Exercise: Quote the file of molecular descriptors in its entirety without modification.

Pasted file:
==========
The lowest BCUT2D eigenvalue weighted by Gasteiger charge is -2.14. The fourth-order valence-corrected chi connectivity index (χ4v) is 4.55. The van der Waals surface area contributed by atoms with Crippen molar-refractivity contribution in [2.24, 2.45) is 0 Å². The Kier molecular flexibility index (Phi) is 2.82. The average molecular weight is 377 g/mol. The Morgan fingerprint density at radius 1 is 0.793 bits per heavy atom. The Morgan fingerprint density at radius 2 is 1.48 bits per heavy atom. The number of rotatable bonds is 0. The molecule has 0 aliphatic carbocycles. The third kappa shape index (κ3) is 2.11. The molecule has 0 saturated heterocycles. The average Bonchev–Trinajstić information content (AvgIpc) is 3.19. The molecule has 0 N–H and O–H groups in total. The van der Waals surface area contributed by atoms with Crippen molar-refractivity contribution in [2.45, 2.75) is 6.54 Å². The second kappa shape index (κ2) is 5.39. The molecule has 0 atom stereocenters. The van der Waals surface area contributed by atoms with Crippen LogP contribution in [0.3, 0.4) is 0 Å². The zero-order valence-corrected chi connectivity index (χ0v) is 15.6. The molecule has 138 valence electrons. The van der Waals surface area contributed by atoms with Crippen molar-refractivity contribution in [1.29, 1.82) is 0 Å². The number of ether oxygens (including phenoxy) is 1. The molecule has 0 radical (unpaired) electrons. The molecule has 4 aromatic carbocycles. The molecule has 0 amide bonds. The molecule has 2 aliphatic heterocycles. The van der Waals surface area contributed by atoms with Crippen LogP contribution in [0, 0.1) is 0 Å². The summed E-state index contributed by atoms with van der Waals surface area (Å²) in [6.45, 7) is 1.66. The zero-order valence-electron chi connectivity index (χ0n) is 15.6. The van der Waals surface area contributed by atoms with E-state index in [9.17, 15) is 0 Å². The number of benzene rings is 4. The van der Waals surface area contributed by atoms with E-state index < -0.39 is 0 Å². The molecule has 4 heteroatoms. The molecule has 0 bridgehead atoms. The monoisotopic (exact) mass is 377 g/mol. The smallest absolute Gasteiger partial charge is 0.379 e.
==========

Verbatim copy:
The lowest BCUT2D eigenvalue weighted by Gasteiger charge is -2.14. The fourth-order valence-corrected chi connectivity index (χ4v) is 4.55. The van der Waals surface area contributed by atoms with Crippen molar-refractivity contribution in [2.24, 2.45) is 0 Å². The Kier molecular flexibility index (Phi) is 2.82. The average molecular weight is 377 g/mol. The Morgan fingerprint density at radius 1 is 0.793 bits per heavy atom. The Morgan fingerprint density at radius 2 is 1.48 bits per heavy atom. The number of rotatable bonds is 0. The molecule has 0 aliphatic carbocycles. The third kappa shape index (κ3) is 2.11. The molecule has 0 saturated heterocycles. The average Bonchev–Trinajstić information content (AvgIpc) is 3.19. The molecule has 0 N–H and O–H groups in total. The van der Waals surface area contributed by atoms with Crippen molar-refractivity contribution in [2.45, 2.75) is 6.54 Å². The second kappa shape index (κ2) is 5.39. The molecule has 0 atom stereocenters. The van der Waals surface area contributed by atoms with Crippen LogP contribution in [0.3, 0.4) is 0 Å². The zero-order valence-corrected chi connectivity index (χ0v) is 15.6. The molecule has 138 valence electrons. The van der Waals surface area contributed by atoms with Crippen molar-refractivity contribution in [1.29, 1.82) is 0 Å². The number of ether oxygens (including phenoxy) is 1. The molecule has 0 radical (unpaired) electrons. The molecule has 4 aromatic carbocycles. The molecule has 0 amide bonds. The molecule has 2 aliphatic heterocycles. The van der Waals surface area contributed by atoms with Crippen LogP contribution in [0, 0.1) is 0 Å². The summed E-state index contributed by atoms with van der Waals surface area (Å²) in [6.45, 7) is 1.66. The zero-order valence-electron chi connectivity index (χ0n) is 15.6. The van der Waals surface area contributed by atoms with E-state index in [9.17, 15) is 0 Å². The number of benzene rings is 4. The van der Waals surface area contributed by atoms with E-state index < -0.39 is 0 Å². The molecule has 4 heteroatoms. The molecule has 0 bridgehead atoms. The monoisotopic (exact) mass is 377 g/mol. The smallest absolute Gasteiger partial charge is 0.379 e.